Tags: Tourist Destination Queensland. Kids amusement rides. Trains. Model Engineers and Light Steamers Association. Mini train rides
THE TRAINS DON’T COME TO BRIBIE
Yes, that’s correct, the trains definitely don’t come to Bribie Island but, that doesn’t mean that you will never see a train making its way along a track right here on the island. As a matter of fact, on the third Sunday of each month, you will always see a train if you visit the park next to the Bongaree Sports Club on Toorbul Street around midmorning.
The initials M.E.L.S.A. stand for ‘Model Engineers and Light Steamers Association” and the members of the local club are keen enthusiasts who operate the mini-train rides for the enjoyment of both locals and visitors alike. The idea for MELSA club on Bribie resulted in Bob Loseby, Dick Steel, Eric Richards, Hugh Bull, Roy Milner and Merv Hall forming a steering committee in 1981 to coordinate the project.
MELSA Club members having fun
Successful lobbying resulted in the fledgling club receiving a $100,000 grant with the conditions that the project had to be completed in one year and work had to be carried out by people who were at that stage unemployed.
I recently had the opportunity to meet up with current MELSA members Col Farrell, Phill Grant, Dave McIntyre and Les Young who kindly offered to tell me more about the club and these meticulously constructed trains. Club Secretary Col Farrell told me that the track is longer now than when it was first built. ‘The track is about one kilometre long now and goes almost down as far as the Vietnam Veterans Park,’ said Col. ‘The original track was only just a small loop but by the time it began operating, extras had been added,’ he said.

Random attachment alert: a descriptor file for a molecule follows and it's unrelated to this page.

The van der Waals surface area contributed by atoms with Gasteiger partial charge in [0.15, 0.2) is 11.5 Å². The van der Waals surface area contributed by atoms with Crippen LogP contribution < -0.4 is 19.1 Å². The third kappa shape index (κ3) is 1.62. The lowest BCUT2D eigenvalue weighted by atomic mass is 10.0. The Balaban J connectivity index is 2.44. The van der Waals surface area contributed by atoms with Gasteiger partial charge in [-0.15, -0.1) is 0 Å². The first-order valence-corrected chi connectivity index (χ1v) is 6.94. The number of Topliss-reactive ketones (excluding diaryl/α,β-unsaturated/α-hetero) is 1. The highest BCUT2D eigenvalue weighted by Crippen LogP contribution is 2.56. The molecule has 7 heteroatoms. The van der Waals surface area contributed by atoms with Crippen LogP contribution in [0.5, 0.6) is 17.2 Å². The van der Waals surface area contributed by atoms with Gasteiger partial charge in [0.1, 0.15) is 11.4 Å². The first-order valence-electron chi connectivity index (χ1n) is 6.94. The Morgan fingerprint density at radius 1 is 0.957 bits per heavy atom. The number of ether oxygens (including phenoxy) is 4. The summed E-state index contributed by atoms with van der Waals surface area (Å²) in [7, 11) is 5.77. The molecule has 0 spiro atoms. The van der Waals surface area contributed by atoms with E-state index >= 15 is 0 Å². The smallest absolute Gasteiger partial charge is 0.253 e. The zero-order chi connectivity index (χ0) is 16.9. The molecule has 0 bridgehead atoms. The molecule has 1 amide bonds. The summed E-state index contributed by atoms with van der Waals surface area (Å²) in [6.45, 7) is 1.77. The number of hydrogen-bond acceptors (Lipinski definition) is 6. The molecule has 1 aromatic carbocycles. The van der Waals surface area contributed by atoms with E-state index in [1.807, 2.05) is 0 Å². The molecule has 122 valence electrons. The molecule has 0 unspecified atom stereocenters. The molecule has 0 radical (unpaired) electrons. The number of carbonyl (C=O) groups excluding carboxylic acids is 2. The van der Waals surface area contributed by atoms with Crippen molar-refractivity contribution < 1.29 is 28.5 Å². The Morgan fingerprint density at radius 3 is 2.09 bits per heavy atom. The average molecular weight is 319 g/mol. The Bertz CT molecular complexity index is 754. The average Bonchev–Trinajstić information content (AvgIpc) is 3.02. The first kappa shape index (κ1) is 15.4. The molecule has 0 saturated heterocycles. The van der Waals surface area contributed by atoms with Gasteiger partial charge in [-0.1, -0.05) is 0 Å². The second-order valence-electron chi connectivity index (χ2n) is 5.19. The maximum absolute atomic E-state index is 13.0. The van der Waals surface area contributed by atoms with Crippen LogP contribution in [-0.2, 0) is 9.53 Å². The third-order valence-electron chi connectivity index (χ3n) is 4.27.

I was told that the mini-trains are normally built by members and are either steam or electrically driven. The little trains have been running around the Bribie Island track since April 1st in 1985 and the club members that I spoke to explained that they really love to see how happy the kids are as they go for a ride on the train. ‘They all have big smiles on their faces and they are always looking for someone to wave to,’ Phill Grant pointed out. Apparently, the trains pull two carriages and are able to accommodate about twelve passengers on each ride.
The MELSA steering committee(left)
The club operates under a set of guidelines set down by the Australian Association of Light Steamers and these allow for anyone who is seven years or older to become a club member and operate a train under supervision on club days but, when passengers are carried, the driver must be at least fifteen. The MELSA Bribie Island Club currently has twenty-five members and new members are always welcome.
Not all members own a train and I was told that a train is being built at the moment for the club. These mini-train rides on the third Sunday of each month are always a popular attraction and operate from approximately 10 am until early afternoon at MELSA Park on Toorbul Street in Bongaree.
Anyone who would like to find out more about becoming a member of the club is welcome to call Colin Farrell on 0439 822059 or come along on running days.